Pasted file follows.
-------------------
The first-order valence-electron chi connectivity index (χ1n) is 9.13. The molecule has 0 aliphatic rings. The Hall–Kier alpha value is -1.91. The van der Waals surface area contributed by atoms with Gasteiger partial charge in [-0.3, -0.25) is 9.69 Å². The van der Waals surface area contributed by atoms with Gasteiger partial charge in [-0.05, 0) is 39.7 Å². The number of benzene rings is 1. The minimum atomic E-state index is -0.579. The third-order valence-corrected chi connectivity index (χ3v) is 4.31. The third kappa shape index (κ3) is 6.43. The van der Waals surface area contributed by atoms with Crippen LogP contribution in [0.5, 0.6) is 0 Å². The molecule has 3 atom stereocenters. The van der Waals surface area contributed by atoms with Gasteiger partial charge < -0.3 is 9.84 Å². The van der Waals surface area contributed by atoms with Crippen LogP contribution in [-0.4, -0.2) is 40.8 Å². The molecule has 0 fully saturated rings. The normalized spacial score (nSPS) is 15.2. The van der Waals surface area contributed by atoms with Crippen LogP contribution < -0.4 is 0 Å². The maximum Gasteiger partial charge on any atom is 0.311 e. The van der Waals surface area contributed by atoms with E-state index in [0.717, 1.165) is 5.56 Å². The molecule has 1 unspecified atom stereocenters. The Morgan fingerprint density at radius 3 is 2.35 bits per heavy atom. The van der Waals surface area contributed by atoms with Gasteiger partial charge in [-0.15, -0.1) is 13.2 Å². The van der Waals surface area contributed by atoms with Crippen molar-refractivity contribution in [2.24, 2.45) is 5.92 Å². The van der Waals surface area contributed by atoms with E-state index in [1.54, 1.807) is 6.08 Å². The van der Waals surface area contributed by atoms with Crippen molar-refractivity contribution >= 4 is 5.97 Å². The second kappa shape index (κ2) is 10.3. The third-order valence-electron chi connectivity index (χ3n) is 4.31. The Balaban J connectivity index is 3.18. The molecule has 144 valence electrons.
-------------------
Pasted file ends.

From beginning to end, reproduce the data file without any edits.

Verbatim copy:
The first-order valence-electron chi connectivity index (χ1n) is 9.13. The molecule has 0 aliphatic rings. The Hall–Kier alpha value is -1.91. The van der Waals surface area contributed by atoms with Gasteiger partial charge in [-0.3, -0.25) is 9.69 Å². The van der Waals surface area contributed by atoms with Gasteiger partial charge in [-0.05, 0) is 39.7 Å². The number of benzene rings is 1. The minimum atomic E-state index is -0.579. The third-order valence-corrected chi connectivity index (χ3v) is 4.31. The third kappa shape index (κ3) is 6.43. The van der Waals surface area contributed by atoms with Crippen LogP contribution in [0.5, 0.6) is 0 Å². The molecule has 3 atom stereocenters. The van der Waals surface area contributed by atoms with Gasteiger partial charge < -0.3 is 9.84 Å². The van der Waals surface area contributed by atoms with Crippen LogP contribution in [-0.4, -0.2) is 40.8 Å². The molecule has 0 fully saturated rings. The normalized spacial score (nSPS) is 15.2. The van der Waals surface area contributed by atoms with Crippen LogP contribution < -0.4 is 0 Å². The maximum Gasteiger partial charge on any atom is 0.311 e. The van der Waals surface area contributed by atoms with E-state index in [0.717, 1.165) is 5.56 Å². The molecule has 1 unspecified atom stereocenters. The Morgan fingerprint density at radius 3 is 2.35 bits per heavy atom. The van der Waals surface area contributed by atoms with Gasteiger partial charge in [-0.15, -0.1) is 13.2 Å². The van der Waals surface area contributed by atoms with Crippen molar-refractivity contribution in [2.24, 2.45) is 5.92 Å². The van der Waals surface area contributed by atoms with E-state index in [1.54, 1.807) is 6.08 Å². The van der Waals surface area contributed by atoms with Crippen molar-refractivity contribution >= 4 is 5.97 Å². The second kappa shape index (κ2) is 10.3. The third-order valence-electron chi connectivity index (χ3n) is 4.31. The Balaban J connectivity index is 3.18. The molecule has 144 valence electrons.